Chelsea struck twice in the first half and spent the rest of the game absorbing intense pressure from the hosts to come away from Moscow with all three points. It was a clash between two teams with 100% records in Group F, and with a host of Chelsea injuries combined with Spartak's natural advantage on their home turf, many pegged this as potentially the most difficult fixture the Blues would face in the group stages. However, a Yuri Zhirkov thunderbolt plus a dainty finish from Nicolas Anelka put Chelsea on course for what ended up being a fairly comprehensive victory.
The early stages were mixed, with the visitors dominating possession in the freezing conditions but not really looking that threatening. Meanwhile, Spartak seemed content to attack as speed on the transition, and the Chelsea defenders were having trouble stopping them, with mistimed (but mostly just missed) tackles occurring with rather alarming frequency. Spartak fashioned some pretty good chances in the opening 20 minutes, with Dmitri Kombarov blazing over when he found himself in space twelve yards out and Petr Cech being forced to save smartly after good work by Welliton to control a cross and shoot.
The goal galvanised Carlo Ancelotti's men still further, and the home side were nowhere near getting the ball. Three or four good opportunities presented themselves within the next ten minutes, but the Blues would have to wait until nearly the stroke of halftime to score the vital second. After squandering a one-on-one with Dikan, Anelka might have been expected to muff a glorious chance created by a surging run from Michael Essien, who once again impressed as the rock in Chelsea's midfield. Anelka, with the ball glued to his feet, shimmied past one defender, wrong footed the goalie, and got a unstoppable far-post shot away all within a second or so. Anelka might be wasteful, but he scores some rather remarkable goals when he's on - and he's now the Blues' leading scoring in all competitions this season, with an implausible eight.
Half time came and went, with Ancelotti not changing a thing after what had been a vintage Chelsea performance. There was a bit of the hairdryer treatment going on in the other dressing room, however, and Spartak came out with all guns blazing, putting the Blues under the cosh for the better part of the second half. Chelsea almost seemed to be treating things as a defensive drill, giving the ball away and inviting yet another wave of attacks from the home team. Shots were whizzing in left and right - a couple really troubled Petr Cech - and there was virtually nothing from the Blues to indicate that the state of affairs was about to change.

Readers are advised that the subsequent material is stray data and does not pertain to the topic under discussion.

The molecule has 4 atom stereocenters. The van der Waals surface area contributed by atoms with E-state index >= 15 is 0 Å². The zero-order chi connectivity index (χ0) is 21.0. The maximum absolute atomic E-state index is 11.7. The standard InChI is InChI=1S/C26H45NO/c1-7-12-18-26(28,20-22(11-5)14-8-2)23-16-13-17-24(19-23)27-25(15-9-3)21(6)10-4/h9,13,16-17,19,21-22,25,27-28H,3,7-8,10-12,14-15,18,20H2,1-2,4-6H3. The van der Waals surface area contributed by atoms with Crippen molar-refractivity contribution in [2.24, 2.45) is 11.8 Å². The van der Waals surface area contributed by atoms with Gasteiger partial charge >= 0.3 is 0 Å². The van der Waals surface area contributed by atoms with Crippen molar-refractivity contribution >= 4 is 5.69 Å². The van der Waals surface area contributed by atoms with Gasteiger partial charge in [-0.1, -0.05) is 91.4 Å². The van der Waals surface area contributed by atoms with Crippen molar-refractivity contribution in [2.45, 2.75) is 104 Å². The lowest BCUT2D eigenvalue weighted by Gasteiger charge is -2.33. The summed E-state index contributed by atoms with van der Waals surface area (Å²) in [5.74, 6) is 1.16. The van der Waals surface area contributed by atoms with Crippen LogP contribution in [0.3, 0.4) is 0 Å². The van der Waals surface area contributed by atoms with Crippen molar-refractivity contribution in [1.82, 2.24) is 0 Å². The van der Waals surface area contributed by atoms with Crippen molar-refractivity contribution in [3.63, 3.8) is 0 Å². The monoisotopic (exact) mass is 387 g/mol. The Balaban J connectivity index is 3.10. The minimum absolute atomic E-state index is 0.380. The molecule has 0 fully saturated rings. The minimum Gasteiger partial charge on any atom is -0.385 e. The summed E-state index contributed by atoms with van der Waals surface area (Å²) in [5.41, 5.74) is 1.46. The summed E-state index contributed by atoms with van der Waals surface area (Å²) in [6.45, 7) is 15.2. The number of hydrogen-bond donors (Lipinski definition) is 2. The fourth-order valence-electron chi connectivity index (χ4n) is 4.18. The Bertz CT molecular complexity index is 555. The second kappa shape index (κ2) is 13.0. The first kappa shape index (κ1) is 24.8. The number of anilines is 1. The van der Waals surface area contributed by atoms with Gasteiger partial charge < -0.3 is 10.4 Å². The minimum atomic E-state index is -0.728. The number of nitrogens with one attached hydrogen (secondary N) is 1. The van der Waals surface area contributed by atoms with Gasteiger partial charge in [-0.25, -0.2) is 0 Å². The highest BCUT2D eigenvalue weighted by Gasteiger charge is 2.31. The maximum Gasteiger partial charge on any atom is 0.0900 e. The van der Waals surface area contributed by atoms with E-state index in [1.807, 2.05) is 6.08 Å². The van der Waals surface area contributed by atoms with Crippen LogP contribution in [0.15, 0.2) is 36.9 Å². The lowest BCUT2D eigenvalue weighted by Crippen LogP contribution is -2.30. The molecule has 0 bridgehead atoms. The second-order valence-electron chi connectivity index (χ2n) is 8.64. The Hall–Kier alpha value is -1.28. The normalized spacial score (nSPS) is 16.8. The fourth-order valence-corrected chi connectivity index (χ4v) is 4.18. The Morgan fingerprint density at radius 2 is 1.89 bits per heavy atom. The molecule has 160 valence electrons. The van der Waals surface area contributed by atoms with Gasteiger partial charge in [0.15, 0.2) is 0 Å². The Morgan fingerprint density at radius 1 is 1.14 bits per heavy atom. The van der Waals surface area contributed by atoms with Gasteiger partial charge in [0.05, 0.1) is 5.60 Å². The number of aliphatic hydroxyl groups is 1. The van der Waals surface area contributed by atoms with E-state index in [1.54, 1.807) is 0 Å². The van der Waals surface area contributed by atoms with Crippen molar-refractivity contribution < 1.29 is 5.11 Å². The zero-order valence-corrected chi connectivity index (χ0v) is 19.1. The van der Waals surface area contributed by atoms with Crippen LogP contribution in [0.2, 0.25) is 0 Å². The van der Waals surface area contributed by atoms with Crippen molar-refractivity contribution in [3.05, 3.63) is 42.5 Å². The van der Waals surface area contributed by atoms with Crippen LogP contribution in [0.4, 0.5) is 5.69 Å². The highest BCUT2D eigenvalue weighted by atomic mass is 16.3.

Change it slowly did, though, as the defensive line slowly pushed Spartak away from the Chelsea goal and forced them into increasingly ridiculous long range efforts. The midfield were also retaining possession a little better, and there were a few very nice chances to extend the lead. The best of them fell to Essien after exceptional work from Salomon Kalou, but Essien screwed a shot wide and the chance was gone. By the end of the match, Kalou, Florent Malouda, and Ashley Cole had all been taken off and replaced with teenagers - Josh McEachran, Gael Kakuta, and Patrick van Aanholt were all given a few minutes worth of playing time as Chelsea watched the clock roll down. After a few tense goalmouth scrambles as Spartak desperately groped for a lifeline, two minutes of stoppage time were up and Chelsea had secured an unexpectedly easy victory.
Nine points out of three matches, including two away from home, is obviously a very nice set of results for the Blues, and puts them top of Group F by a three point margin. Qualifying is virtually assured now: We need two points out of our next three games to 'guarantee' second, and five in three to reach the 14 point mark which has historically always yielded first place in the group. With home fixtures against MSK Zilina and Spartak Moscow still to come, it's very possible that Chelsea earn top spot in the group before a tough away match at Marseilles.
A good day's work, even if the foot was taken off the pedal at the end.